Bostich Brad Nailer Tested & Reviewed: See How The Smart Point Performed
Finish carpentry requires precision nailing. The Bostitch brad nailer delivers that and more.
If you associate the name “Bostitch” with office and home staplers, you’re not alone. But the company also manufactures top-of-the-line roofing, flooring, and finish nailers. I tested the Bostitch brad nailer in my woodshop, along with several other models, to determine which ones were good enough to be used by finish carpenters, cabinetmakers, and perfection-minded DIYers.
When choosing which products to test, I looked for brad nailers that fired pins cleanly without frequent jamming. If they did jam, I appreciated models featuring tool-free clearing so I could get back to work quickly. I also looked for ergonomically comfortable nailers compatible with a range of 18-gauge brad lengths.
In my tests of the best brad nailers, the Bostitch brad nailer took top honors. Learn more about this top-performing tool and find out if it belongs in your woodshop.
Bostitch BTFP12233 Smart Point 18-Gauge Brad Nailer Kit: At a Glance
- Versatile brad nailer shoots a range of brad lengths, from ⅝ inch to 2⅛ inches
- Narrow tip allows the user to fire pins with precision into intricate trim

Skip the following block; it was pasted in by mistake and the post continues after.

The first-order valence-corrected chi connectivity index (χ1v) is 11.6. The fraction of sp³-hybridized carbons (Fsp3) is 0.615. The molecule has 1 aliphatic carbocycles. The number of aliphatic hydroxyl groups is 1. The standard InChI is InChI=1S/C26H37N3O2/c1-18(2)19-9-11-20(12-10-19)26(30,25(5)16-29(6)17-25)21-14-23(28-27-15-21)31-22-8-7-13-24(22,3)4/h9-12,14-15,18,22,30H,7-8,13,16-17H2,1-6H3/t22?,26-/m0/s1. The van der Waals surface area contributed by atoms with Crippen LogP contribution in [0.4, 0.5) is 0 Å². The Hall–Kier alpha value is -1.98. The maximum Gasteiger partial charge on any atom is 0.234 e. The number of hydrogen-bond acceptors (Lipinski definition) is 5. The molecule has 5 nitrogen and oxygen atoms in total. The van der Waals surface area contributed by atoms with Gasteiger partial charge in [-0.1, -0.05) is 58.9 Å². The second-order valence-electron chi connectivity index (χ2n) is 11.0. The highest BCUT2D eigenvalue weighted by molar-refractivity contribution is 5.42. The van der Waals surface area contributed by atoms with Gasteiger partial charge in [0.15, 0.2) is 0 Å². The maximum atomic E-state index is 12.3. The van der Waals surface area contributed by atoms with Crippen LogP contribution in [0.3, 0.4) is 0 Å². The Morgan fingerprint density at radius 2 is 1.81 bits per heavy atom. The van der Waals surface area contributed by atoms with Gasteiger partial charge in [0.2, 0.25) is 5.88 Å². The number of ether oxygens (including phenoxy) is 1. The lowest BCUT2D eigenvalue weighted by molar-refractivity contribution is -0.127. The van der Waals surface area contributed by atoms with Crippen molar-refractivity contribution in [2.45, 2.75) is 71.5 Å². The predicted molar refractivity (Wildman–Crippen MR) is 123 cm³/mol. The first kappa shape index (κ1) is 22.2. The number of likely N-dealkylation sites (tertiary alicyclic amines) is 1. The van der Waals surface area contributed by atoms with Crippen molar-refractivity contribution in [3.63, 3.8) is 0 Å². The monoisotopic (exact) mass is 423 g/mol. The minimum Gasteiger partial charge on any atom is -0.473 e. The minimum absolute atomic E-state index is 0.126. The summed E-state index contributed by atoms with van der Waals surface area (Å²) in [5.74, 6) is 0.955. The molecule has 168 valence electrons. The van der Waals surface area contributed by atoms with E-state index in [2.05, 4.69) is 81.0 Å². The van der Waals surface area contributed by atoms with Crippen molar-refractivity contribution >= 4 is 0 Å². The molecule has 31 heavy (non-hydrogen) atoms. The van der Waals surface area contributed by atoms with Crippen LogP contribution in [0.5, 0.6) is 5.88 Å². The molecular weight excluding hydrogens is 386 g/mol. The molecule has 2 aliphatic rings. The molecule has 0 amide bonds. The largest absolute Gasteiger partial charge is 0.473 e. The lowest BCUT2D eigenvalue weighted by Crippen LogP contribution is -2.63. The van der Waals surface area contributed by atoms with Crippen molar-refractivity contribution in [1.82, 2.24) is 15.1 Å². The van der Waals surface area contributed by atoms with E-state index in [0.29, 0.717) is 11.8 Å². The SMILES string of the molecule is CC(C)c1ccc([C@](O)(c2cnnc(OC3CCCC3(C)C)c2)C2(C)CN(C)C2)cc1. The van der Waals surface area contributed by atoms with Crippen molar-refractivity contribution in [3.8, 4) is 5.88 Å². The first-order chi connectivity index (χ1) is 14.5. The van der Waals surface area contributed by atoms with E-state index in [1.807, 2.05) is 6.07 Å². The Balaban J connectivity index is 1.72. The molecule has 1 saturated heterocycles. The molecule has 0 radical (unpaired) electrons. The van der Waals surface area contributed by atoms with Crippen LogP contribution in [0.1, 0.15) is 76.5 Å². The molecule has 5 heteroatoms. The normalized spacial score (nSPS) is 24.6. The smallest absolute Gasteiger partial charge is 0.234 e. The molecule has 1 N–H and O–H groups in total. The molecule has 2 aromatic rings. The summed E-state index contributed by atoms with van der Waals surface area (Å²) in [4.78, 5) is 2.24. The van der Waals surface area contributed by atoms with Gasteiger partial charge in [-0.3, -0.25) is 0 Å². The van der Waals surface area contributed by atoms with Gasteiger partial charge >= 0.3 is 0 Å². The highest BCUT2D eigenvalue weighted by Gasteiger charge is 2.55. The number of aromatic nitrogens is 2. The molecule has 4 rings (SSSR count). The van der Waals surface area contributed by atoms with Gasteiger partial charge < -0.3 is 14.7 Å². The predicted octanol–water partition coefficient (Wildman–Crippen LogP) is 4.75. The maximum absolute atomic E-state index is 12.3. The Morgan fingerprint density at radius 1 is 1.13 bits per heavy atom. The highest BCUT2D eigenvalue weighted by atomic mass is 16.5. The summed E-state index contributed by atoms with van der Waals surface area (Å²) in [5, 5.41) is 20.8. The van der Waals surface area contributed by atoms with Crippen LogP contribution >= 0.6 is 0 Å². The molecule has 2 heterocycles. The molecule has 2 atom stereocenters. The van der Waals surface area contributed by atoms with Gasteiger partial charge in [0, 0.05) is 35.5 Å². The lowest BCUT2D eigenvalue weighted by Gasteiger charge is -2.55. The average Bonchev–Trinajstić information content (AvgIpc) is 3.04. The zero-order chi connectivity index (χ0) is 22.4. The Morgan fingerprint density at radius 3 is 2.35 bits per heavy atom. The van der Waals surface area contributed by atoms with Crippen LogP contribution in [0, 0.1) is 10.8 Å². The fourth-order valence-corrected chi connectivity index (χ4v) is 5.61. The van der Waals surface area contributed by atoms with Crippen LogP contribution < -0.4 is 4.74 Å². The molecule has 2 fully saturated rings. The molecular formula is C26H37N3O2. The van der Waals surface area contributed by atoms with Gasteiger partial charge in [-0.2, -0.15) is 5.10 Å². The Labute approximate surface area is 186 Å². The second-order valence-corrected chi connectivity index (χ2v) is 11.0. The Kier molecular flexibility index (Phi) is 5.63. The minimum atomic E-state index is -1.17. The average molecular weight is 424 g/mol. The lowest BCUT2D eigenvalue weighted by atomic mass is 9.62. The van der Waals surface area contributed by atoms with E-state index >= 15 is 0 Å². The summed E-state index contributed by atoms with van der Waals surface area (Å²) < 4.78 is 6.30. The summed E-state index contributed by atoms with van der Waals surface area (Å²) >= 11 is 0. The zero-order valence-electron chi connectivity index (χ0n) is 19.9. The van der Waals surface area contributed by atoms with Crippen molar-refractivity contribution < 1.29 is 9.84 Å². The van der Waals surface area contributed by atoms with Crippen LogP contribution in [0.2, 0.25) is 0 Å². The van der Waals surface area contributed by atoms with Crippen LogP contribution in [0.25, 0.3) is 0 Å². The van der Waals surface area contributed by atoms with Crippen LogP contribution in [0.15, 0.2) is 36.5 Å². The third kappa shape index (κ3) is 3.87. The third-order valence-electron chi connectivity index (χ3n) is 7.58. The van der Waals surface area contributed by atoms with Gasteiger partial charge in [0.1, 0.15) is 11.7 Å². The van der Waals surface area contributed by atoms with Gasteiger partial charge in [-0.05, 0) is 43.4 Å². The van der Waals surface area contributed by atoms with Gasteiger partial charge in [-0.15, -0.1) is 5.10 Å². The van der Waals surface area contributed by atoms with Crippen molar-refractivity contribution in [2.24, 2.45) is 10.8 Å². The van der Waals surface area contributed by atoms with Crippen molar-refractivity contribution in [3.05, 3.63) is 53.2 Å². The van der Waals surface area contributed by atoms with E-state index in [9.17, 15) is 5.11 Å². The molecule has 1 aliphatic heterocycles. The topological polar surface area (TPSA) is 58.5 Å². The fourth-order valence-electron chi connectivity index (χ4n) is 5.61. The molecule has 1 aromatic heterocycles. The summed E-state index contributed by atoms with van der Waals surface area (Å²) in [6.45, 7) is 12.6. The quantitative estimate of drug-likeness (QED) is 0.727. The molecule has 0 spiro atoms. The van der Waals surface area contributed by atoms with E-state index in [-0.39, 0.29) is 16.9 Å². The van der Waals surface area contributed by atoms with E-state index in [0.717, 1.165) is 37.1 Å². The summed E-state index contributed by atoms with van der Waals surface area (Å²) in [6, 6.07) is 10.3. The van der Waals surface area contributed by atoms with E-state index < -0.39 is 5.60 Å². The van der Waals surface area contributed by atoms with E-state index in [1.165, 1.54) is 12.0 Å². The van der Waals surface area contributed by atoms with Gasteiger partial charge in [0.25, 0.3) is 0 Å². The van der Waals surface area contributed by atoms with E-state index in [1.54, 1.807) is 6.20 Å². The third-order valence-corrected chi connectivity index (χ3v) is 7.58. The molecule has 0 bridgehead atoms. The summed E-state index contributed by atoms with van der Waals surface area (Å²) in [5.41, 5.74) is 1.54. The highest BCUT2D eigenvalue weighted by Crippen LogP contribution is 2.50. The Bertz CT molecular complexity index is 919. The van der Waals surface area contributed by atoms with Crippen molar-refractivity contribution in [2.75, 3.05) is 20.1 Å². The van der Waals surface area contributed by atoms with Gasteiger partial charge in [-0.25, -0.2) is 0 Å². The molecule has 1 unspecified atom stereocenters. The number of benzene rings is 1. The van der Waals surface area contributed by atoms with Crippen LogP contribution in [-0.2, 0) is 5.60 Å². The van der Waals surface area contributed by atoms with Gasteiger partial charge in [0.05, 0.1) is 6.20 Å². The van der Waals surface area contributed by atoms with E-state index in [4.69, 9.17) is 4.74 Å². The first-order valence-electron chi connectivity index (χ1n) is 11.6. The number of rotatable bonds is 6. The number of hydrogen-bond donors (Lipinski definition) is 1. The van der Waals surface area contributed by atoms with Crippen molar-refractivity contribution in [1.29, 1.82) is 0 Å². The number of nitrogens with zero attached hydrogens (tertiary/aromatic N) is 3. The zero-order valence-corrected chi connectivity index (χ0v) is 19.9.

- Easy to switch between single-fire and bump-fire modes
- Exhaust port is not adjustable—air can puff in user’s face or blow dust around shop
- Depth-adjustment dial is small and difficult to see and reach
- Air-hose connector nipple does not swivel; hose is unwieldy at times
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What is the Bostitch brad nailer?
Brad nailers are tools typically used to install light trim and molding, such as baseboard or door casing, or for constructing cabinets and fine furniture. The Smart Point is a pneumatic nailer, meaning an air compressor powers it. Like all brad nailers, the Bostitch Smart Point brad nailer fires 18-gauge brads (or pins).
The benefit of a brad nailer over a finish nailer (which fires larger 16-gauge nails) is that brads are thinner and have smaller heads, so the holes they leave in the wood are less significant and easier to fill. In my tests, the Smart Point excelled in firing brads into hardwood, including oak and ash, and softer pine boards. It also comes with a couple of nice perks.